October 6, 2010
One In Four Partake In Binge Drinking
U.S. government researchers said on Tuesday that one in four high school students and adults between the ages 18 and 34 have engaged in binge drinking in the past month.
They said that among high school students who drink, 60 percent said they binge drink. The U.S. Centers for Disease Control and Prevention defines binge drinking as four or more drinks for women and five or more drinks for men over the span of a few hours.
Binge drinking was more common among whites than blacks, with 16 percent of whites admitting to binge drinking, compared to 10 percent of blacks.
"Binge drinking increases many health risks, including fatal car crashes, contracting a sexually transmitted disease, dating violence and drug overdoses," CDC Director Dr. Thomas Frieden said in a statement.
Dr. Robert Brewer, alcohol program leader at CDC and one of the authors of the report, said that while most binge drinkers are not alcoholics, they often take chances with alcohol without realizing the risks to their health or the danger they pose to others.
The researchers studied data on self-reported drinking among about 412,000 U.S. adults 18 years of age or older from a 2009 behavioral risk survey. They also used data from 16,000 U.S. students between the ages 14 and 18 from a youth behavior risk survey.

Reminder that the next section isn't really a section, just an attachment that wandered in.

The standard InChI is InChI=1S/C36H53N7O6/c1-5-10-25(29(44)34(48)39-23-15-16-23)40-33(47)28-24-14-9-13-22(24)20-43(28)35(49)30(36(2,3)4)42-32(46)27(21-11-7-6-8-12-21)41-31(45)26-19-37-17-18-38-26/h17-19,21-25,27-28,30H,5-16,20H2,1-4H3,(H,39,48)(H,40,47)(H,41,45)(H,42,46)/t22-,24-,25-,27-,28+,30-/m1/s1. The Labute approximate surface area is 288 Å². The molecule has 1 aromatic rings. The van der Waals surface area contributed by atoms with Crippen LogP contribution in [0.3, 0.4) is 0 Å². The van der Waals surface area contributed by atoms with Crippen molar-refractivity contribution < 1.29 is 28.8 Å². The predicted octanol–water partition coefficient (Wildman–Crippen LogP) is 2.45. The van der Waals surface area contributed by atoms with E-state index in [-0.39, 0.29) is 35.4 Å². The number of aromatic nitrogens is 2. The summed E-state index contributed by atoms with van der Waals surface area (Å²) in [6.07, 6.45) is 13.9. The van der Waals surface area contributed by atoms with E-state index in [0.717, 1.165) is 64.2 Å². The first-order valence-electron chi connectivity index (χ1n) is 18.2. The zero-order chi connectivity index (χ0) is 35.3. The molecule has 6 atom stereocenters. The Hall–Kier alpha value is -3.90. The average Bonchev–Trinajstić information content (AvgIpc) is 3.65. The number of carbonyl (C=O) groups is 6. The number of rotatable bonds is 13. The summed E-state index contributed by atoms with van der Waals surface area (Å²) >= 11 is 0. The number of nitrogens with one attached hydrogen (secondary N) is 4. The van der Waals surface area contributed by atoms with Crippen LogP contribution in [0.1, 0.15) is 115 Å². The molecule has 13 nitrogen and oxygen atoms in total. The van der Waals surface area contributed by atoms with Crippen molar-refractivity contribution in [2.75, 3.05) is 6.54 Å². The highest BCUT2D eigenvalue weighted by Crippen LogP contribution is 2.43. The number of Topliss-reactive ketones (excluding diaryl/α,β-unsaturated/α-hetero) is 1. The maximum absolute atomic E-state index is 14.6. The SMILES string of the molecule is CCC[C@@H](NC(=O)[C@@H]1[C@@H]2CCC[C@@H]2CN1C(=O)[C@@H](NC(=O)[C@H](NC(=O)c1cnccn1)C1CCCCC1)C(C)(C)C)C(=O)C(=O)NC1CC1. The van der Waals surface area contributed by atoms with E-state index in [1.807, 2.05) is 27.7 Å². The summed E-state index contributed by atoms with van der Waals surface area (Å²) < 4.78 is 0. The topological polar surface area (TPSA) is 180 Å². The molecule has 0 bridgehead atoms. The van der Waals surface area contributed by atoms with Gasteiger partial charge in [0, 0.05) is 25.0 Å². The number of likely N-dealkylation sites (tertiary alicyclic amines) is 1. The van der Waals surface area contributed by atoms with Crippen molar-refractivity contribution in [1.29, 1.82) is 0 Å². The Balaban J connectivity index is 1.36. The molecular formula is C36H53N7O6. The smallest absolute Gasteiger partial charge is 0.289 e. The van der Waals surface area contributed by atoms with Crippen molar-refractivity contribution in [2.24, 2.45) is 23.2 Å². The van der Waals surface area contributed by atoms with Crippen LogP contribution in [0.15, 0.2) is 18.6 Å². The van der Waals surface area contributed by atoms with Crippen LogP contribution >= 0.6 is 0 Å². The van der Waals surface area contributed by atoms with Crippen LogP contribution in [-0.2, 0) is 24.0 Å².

"Alarmingly, almost one in three adults and two in three high school students who drink alcohol also binge drink, which usually leads to intoxication," Brewer said in a statement.
Excessive drinking kills over 79,000 people every year in the U.S.
Binge drinking varies widely from state to state, ranging from 6.8 percent of adults who drink alcohol in Tennessee to 23.9 percent in Wisconsin.
The researchers found that a quarter of high school students and adults between the ages 18 and 34 engaged in binge drinking.
"States and communities need to consider further strategies to create an environment that discourages binge drinking," Brewer said in a statement.
The World Health Organization agreed on a plan in May to curb binge drinking and other forms of excessive alcohol use through guidelines that recommend higher taxes on alcoholic drinks.
The WHO said that risks linked to alcohol cause 2.5 million deaths a year from heart and liver disease, road accidents, suicides and cancers.
Drinking too much is the third-leading cause of premature deaths and disabilities around the world.
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